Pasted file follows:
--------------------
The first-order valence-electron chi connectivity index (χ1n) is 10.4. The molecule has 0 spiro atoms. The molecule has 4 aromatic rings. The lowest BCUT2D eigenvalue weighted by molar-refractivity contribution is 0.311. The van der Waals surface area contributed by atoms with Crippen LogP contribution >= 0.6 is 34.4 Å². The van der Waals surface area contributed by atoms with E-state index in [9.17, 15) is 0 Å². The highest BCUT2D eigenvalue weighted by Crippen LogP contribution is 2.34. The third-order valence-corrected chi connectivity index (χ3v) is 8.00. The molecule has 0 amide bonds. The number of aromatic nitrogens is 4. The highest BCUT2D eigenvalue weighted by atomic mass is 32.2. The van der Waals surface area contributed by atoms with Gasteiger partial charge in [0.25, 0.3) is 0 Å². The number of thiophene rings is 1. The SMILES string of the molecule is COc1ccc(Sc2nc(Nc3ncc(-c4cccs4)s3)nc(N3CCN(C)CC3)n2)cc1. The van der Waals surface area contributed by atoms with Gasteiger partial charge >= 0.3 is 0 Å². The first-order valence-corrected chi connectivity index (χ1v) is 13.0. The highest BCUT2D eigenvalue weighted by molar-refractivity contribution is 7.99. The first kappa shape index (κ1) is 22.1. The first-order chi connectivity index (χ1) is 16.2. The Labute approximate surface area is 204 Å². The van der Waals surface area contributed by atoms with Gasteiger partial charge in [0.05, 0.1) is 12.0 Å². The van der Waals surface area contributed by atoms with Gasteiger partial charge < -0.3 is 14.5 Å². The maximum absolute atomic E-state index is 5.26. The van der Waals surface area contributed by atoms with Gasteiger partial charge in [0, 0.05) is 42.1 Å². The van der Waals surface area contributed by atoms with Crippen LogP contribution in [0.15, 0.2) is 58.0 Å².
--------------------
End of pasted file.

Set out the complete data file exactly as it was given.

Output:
The first-order valence-electron chi connectivity index (χ1n) is 10.4. The molecule has 0 spiro atoms. The molecule has 4 aromatic rings. The lowest BCUT2D eigenvalue weighted by molar-refractivity contribution is 0.311. The van der Waals surface area contributed by atoms with Crippen LogP contribution >= 0.6 is 34.4 Å². The van der Waals surface area contributed by atoms with E-state index in [9.17, 15) is 0 Å². The highest BCUT2D eigenvalue weighted by Crippen LogP contribution is 2.34. The third-order valence-corrected chi connectivity index (χ3v) is 8.00. The molecule has 0 amide bonds. The number of aromatic nitrogens is 4. The highest BCUT2D eigenvalue weighted by atomic mass is 32.2. The van der Waals surface area contributed by atoms with Gasteiger partial charge in [0.25, 0.3) is 0 Å². The number of thiophene rings is 1. The SMILES string of the molecule is COc1ccc(Sc2nc(Nc3ncc(-c4cccs4)s3)nc(N3CCN(C)CC3)n2)cc1. The van der Waals surface area contributed by atoms with Gasteiger partial charge >= 0.3 is 0 Å². The first-order valence-corrected chi connectivity index (χ1v) is 13.0. The highest BCUT2D eigenvalue weighted by molar-refractivity contribution is 7.99. The first kappa shape index (κ1) is 22.1. The first-order chi connectivity index (χ1) is 16.2. The Labute approximate surface area is 204 Å². The van der Waals surface area contributed by atoms with Gasteiger partial charge in [0.05, 0.1) is 12.0 Å². The van der Waals surface area contributed by atoms with Gasteiger partial charge < -0.3 is 14.5 Å². The maximum absolute atomic E-state index is 5.26. The van der Waals surface area contributed by atoms with Gasteiger partial charge in [0, 0.05) is 42.1 Å². The van der Waals surface area contributed by atoms with Crippen LogP contribution in [0.15, 0.2) is 58.0 Å².